§ MR. JORDAN
No doubt there were dome that were good already, but in out-of-the-way mountainous places they were very bad, and people had the greatest possible difficulty in getting to fairs and markets, taking their produce there, and bringing back their requirements. Under these circumstances he could not see why the Chief Secretary should refuse to listen to the suggestions made by the honourable Member for Louth, and other Members from Ireland, that the restriction of one-fourth should be changed to one-third, or even one-half. It was not fair that the county councils should be treated differently from the grand juries; it was not fair to tell county councils to go to the Local Government Board for their assent to the making of a road in any part of a county. Would the county council not be as good a custodian of the public purse as the grand jury? Why should the county councils not be able to make roads in the mountainous districts? If, as was said, there was some jobbing with the old grand juries, the new county councils could not be worse. If they trusted grand juries to make roads and repair them he did not see why they should not trust county councils. This proposal would constantly put them under the supervision of Dublin Castle. 1144 If the right honourable Gentleman would give way there would be a great deal more confidence in the scheme of the Government than they had now. Dublin Castle, or the Local Government Board, would insist on measuring things by their red tape; they would keep the county councils 12 months before they could make up their minds, and the matter would have to be submitted to some Board of Works attorney of Dublin Castle. And all this while the money was the people's own. They were to be guided by the advice of some paid official, who might not agree. Thus was the interests of their country jeopardised by Dublin Castle or the Dublin Local Government Board.
§ MR. M. HEALY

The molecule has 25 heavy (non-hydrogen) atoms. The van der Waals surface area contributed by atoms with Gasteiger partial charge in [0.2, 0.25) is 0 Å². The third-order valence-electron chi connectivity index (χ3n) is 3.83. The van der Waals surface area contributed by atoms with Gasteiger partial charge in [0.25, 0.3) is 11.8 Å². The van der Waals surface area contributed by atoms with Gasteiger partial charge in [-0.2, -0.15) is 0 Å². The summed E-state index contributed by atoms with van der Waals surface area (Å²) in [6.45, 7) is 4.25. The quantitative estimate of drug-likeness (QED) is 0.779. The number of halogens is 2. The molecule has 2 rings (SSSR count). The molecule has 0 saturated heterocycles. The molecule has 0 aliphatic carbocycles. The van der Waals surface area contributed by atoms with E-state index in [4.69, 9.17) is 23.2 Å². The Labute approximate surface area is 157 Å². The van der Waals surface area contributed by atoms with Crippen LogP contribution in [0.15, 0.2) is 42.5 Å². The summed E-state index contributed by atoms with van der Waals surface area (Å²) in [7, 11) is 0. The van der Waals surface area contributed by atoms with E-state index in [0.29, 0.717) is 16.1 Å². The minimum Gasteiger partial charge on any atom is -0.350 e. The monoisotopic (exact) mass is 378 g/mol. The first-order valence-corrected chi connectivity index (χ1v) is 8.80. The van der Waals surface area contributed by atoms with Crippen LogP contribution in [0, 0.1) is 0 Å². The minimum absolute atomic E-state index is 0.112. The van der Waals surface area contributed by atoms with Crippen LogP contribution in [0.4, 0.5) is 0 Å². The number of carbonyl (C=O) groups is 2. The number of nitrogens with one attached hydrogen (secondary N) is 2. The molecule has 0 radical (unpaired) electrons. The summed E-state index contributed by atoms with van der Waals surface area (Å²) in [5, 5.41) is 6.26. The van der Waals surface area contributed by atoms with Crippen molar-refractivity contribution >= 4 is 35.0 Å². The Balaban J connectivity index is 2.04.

This Bill has been introduced, and certain suggestions for its improvement have been made by the representatives on this side of the House. One thing that strikes me is the distrust in the people shown by the Government. The people of Ireland are in future going to vote the money for this purpose out of their own pockets, and my experience of the smaller ratepayers who sit upon boards of guardians is that the smaller the valuation the more narrowly do they look at every project which comes before them at the board. I speak, Mr. Lowther, from my own experience, and, since the £8 ratepayers became members of boards of guardians, I can assure this Committee that the greatest economy has been observed by the guardians. A man of small valuation, whether on a board of guardians or a district council, will look in the most narrow and miserable way at every item that comes before him, while the man of large valuation, who has a large income, looks at those matters in a far broader and more liberal spirit. Therefore, that the Government should say that, because now a number of small ratepayers are to have some say in this matter there will be extravargance unless there is supervision by the Local Government Board, is, to me, simply absurd. I think the right honourable Gentleman need not have the least fear of entrusting matters of this kind to the very smallest ratepayers in Ireland, because, to my mind, instead of extravagance in the future, there will be the greatest narrowness and stinginess exercised by the small ratepayers. 1145 That is my experience, Mr. Lowther, and I would appeal to the right honourable Gentleman not to insist upon this provision, but to accept the Amendment which has now been put before him. I believe that if he does he will find from what conies under his notice hereafter that the smaller the ratepayer is the more stingy he will be in regard to this expenditure. I hope the right honourable Gentleman will not prolong the Debate any further. The right honourable Gentleman is prolonging the Debate by refusing this reasonable Amendment. If he had accepted it we should have been able to devote at least an hour to some other clause, and certainly, so long as the right honourable Gentleman persists in this way in declining to agree to Amendments put forward from this side of the House, we shall have to occupy considerable time until these matters are thoroughly and fully discussed.